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Employee Engagement


Employee engagement. This term is bandied around so much that it’s almost lost its meaning. But right now, when so many people are leaving their jobs that it’s being called “The Great Resignation,” employee engagement couldn’t be more critical.

​​In March 2021, Microsoft published its Work Trend Index report that surveyed 31,000 workers around the globe. The study found that 41% of the global workforce are considering handing in their resignation and quitting their jobs. 54% of the total number of people surveyed stated that they are overworked, and 39% are exhausted.

41% is a huge number. That’s almost half of the current global workforce. Companies of all sizes are waking up to the fact that we’re not going “back to normal,” post-pandemic. Your employees have spent fifteen months working remotely and adjusting to continuous change, which has given them a lot of time to think about what they want from their careers. And now, in a remote-first working world where employees can work from virtually anywhere and for a broader range of companies, it’s a lot easier for them to jump ship if they’re not satisfied.

The employment landscape has changed, but not all is lost. Strong employee engagement is the key to retention, but you’ll have to go beyond the surface-level tactics to get the best results. Fortunately for you, this is exactly what we do at Insights Work so we will pass on some of our experience.

What Employee Engagement Should Look Like in 2021

To date, when companies think about engagement, they think of pulse surveys and office events. These tactics may help employees feel more engaged in the short-term, but the effects aren’t lasting. The same goes for enticing perks like four-day workweeks and unlimited vacation.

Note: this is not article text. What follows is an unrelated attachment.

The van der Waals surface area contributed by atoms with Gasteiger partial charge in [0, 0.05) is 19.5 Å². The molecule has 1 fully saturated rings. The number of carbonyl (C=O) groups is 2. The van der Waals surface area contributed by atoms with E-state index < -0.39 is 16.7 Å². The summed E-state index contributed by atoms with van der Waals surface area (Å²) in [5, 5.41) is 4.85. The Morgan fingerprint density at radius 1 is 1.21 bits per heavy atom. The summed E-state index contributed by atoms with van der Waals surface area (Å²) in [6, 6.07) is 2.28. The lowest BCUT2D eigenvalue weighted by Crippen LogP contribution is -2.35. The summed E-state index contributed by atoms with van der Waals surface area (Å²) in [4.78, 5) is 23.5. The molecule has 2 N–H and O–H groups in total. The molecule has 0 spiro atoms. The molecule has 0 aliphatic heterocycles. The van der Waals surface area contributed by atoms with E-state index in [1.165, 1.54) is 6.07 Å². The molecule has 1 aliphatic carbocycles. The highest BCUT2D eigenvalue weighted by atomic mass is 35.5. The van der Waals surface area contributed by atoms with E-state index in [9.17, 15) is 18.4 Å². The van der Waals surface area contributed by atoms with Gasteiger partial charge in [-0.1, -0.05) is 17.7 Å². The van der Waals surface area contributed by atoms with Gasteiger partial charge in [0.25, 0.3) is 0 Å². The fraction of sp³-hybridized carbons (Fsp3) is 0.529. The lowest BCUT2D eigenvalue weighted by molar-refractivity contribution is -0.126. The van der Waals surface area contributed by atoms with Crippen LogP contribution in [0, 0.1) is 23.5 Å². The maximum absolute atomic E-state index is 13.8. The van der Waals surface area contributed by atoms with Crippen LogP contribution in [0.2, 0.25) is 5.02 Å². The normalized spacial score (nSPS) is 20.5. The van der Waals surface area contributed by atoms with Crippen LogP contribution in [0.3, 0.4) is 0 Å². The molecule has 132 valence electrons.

For example, while some reports have shown that four-day workweeks help employees feel less stressed and have better work-life balance, other people have found the practice more stressful and had to work longer hours to fit everything into four days.

If you want your employees to be genuinely engaged in their work and your company, you need to go beyond the basics and understand what they want out of their job and overall careers. And that starts by learning more about them.

According to a recent report, these were job seekers’ top 10 work values in 2020:

  • Good work-life balance
  • Job security
  • Financial compensation
  • Finanical stability of employer
  • Good relationship with superior
  • Appreciation for your work
  • Good relationship with colleagues
  • Company values
  • Flexible schedules and workplaces
  • Interesting job content

While lists like these are a good place to start, they fall short because they don’t tell you what your employees want specifically.

Why do people stay, and why are your top performers successful? It’s not just because of compensation and bonuses. It’s because they feel valued and are passionate and good at what they do. But what exactly makes your top performers feel valued? What are they passionate about, and what skills, experiences, and personality traits make them so successful?

Fortunately, we have a ton of experience with that. We use our software to get the exact answers to these questions. For example, let’s say you find out that an employee is disengaged because they have poor work-life balance. You could address it head-on by allowing them to try out a more flexible schedule. Maybe another employee is disengaged because they’re not excited about their work. Moving them into a new role or department could be a potential fix.

Final Thoughts

Effective employee engagement isn’t always about the fun, fluffy stuff. If your employee feels like they’re not in the right place, it’s not because they’re missing company happy hours. It’s because, deep down, they feel like something isn’t right.

In the past, employees were more likely to stick it out in a role that wasn’t a good fit for a number of reasons. According to research by Randstad US, 54% of employees feel pressure to stay – even when they don’t like their jobs – because they’re the primary provider for their families. 71% of workers stay because it’s easier than starting something new. 78% stay for the benefits and 56% of workers are not looking for a new job because they’d have to start with less paid time off.

But now, companies are getting a wake-up call. Employees want more from their employers and they’re willing to dive back into the job market to get it. They’re also realizing that they have more options available to them and leaving might not be as scary as they once thought.

As an employer, this mindset shift might be challenging to face, but you’re not powerless. You can reduce churn and keep your best talent by learning more about your workforce, diagnosing their issues, and giving them what they want. And this process doesn’t need to be time-consuming or complicated. At Insights Work, we’re here to help. You can get access to all this valuable data in no time and use it to build a Great Resignation-proof workforce